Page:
An Introspection Series: Daily Behaviors

Paisley Bird
2 min readMar 4, 2022

I feel that most people have good hearts, however we are not explicitly taught how to create behaviors for ourselves that enable us to make decisions that we are happy with. For example, how often do we ask ourselves, “Why did I say that stupid thing?” “Why wasn’t I thinking ahead?” “How could I be so dumb?”

Here are some things I do every day so that I do not end up with regrets: (I lowkey do not believe in regrets)

  1. Introspect with Care

Those questions I stated earlier? Don’t ask those. Those questions are full of self-judgment. More than likely, you will feel worse about yourself if you ask and answer those. If you feel bad for a decision, give yourself the space to explore what brought you to that decision. Was it an impulse? Were you emotionally depleted? Did you feel wrongfully obligated? Were you leading with hurt? If yes to any of these, how can you avoid that situation in the future? Ask yourself questions that will enable you to change your habits productively. AKA: Be kind to yourself.

2. Set Intentions

When I am in conflict with someone, I do my best to take a moment before I act to give them the benefit of the doubt. This gives me the strength to be kind and not make a decision that I could be unhappy with later. This also allows me to visualize how I would feel about an outcome. “Will I like this consequence later?” We can’t plan for everything, but this can be a good question to start with.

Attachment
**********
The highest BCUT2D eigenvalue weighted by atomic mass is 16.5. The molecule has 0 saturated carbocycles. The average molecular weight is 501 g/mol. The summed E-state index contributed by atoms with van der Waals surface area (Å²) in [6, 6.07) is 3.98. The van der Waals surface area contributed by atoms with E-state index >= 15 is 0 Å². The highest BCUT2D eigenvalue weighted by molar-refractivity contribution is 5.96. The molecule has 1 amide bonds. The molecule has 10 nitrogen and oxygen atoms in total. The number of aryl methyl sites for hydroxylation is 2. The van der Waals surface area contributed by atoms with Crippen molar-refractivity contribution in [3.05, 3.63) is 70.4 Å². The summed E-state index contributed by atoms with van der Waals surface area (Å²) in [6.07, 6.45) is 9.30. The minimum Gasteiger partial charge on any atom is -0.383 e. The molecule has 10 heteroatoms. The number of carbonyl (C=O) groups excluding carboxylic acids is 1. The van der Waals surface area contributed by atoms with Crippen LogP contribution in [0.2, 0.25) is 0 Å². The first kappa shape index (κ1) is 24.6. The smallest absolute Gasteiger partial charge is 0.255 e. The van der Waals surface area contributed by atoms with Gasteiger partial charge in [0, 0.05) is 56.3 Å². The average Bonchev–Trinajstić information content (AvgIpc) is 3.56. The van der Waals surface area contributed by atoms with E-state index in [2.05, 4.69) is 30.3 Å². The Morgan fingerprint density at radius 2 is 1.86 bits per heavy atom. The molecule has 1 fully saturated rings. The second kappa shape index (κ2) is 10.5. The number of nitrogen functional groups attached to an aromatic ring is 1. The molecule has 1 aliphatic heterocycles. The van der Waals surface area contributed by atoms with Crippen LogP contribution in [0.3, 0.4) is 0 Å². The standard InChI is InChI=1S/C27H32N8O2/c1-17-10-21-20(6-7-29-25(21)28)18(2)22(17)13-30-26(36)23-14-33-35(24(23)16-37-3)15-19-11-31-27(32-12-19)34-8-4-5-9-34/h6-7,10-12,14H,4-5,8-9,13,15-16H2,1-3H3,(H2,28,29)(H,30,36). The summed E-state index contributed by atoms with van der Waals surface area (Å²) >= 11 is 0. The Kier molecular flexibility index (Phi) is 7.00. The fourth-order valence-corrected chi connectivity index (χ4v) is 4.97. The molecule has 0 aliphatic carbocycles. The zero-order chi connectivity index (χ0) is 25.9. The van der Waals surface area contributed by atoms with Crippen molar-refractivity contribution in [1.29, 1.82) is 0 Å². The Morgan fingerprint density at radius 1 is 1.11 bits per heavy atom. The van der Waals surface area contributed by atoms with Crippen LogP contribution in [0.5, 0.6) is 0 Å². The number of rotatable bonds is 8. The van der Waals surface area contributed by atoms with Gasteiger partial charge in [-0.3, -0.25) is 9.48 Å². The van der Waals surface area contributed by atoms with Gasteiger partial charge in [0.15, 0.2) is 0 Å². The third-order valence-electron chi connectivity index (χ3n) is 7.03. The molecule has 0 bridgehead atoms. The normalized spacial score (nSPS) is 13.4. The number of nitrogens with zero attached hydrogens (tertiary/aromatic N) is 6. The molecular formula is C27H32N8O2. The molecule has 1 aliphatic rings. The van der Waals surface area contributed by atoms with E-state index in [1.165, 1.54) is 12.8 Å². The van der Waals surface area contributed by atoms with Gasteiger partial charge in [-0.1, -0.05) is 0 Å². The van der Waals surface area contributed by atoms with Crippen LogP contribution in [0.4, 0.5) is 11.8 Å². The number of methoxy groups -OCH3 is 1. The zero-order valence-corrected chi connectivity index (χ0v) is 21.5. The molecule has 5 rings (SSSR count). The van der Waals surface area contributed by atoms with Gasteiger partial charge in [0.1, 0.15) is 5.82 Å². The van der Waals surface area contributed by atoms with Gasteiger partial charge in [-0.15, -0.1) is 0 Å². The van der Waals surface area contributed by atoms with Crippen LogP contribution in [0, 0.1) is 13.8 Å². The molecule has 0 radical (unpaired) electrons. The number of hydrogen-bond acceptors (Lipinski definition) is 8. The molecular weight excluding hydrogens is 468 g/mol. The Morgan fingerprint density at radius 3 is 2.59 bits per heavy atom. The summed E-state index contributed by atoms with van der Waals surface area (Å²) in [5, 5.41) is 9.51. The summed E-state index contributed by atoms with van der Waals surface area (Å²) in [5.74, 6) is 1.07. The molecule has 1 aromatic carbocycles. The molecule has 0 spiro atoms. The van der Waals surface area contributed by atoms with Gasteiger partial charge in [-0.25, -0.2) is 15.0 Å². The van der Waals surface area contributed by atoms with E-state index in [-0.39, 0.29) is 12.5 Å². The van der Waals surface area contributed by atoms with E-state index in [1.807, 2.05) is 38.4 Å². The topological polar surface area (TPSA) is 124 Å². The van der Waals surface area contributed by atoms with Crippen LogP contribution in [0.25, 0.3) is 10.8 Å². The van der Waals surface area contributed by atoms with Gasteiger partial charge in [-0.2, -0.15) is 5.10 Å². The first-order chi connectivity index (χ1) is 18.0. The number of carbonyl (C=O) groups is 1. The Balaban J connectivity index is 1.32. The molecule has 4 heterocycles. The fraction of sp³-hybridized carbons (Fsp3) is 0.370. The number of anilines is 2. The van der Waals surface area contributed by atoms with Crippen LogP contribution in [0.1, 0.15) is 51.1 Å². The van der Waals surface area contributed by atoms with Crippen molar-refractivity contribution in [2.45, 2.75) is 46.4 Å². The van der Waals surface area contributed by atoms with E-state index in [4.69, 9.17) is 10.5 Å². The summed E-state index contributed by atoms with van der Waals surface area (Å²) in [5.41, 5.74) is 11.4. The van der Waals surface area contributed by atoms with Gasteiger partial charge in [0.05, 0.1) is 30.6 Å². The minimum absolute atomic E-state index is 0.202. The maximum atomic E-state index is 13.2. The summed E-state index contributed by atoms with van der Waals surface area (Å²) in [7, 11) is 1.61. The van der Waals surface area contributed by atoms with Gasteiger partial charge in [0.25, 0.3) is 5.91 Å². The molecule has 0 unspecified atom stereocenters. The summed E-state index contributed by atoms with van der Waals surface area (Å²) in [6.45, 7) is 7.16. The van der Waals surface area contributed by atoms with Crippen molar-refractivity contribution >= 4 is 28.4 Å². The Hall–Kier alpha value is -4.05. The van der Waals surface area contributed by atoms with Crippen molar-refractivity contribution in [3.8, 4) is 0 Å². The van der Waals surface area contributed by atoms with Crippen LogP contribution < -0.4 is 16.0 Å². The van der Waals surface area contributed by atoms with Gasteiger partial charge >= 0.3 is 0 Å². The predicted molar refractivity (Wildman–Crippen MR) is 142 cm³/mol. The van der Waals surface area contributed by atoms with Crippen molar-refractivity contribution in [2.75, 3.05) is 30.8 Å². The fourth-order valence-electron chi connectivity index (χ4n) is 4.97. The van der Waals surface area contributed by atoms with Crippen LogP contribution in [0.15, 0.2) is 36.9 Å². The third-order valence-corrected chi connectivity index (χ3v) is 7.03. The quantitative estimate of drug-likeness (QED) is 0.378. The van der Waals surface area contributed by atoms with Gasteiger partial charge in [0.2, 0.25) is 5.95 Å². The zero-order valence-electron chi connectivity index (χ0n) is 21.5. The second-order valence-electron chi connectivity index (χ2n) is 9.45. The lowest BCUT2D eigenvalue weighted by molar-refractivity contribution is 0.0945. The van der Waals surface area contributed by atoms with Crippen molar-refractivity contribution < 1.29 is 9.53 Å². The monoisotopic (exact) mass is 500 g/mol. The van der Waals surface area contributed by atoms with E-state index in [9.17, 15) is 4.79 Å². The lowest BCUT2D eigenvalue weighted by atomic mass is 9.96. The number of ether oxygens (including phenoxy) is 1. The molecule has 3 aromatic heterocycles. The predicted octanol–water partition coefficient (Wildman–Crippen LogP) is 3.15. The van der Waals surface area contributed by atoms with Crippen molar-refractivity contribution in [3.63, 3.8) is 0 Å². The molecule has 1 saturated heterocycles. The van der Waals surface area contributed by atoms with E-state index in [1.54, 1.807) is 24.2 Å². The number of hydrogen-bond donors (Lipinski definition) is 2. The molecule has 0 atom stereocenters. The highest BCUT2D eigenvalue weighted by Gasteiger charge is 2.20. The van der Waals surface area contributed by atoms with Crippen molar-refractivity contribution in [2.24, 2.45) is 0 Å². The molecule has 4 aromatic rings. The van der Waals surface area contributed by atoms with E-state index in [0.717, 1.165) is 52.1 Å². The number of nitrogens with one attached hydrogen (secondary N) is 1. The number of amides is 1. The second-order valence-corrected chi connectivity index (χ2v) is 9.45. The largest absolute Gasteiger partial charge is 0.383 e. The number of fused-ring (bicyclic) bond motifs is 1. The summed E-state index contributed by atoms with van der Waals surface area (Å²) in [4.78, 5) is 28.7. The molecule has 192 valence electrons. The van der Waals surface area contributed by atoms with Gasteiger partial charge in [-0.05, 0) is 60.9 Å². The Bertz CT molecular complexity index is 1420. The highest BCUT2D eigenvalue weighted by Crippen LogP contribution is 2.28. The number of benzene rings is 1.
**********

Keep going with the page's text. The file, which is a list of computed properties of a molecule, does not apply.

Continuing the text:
3. Check In With Yourself

There’s a well known phrase, “nothing changes if nothing changes.” If you want something more for yourself, it starts from within. And you have to start somewhere! If appropriate for the day, I will ask myself, “How do I feel about myself today?” This is to prompt a healthy self-examination. If you do not have the emotional capacity to dive into that, then don’t. It’s not worth the spiraling. When I’m in a good headspace, I will pay attention to anything that feels particularly off or particularly good and examine what my actions were.

I cannot stress this enough, THIS TAKES PRACTICE. I get disconnected from myself from time to time. I see actions that I took a long time ago that appear to me now as immature. This means I have grown, that I recognize that I don’t want to do those same behaviors again. Of course I wish I could have recognized it at that moment, but I didn’t, and there’s nothing I can do to change that. AND THAT’S OKAY. The more kind I am in my self-awareness, the better decisions I make.



Paisley Bird

Insight Coach that lives in the form of an Intuitive Empath, HSP, and Visual Storyteller.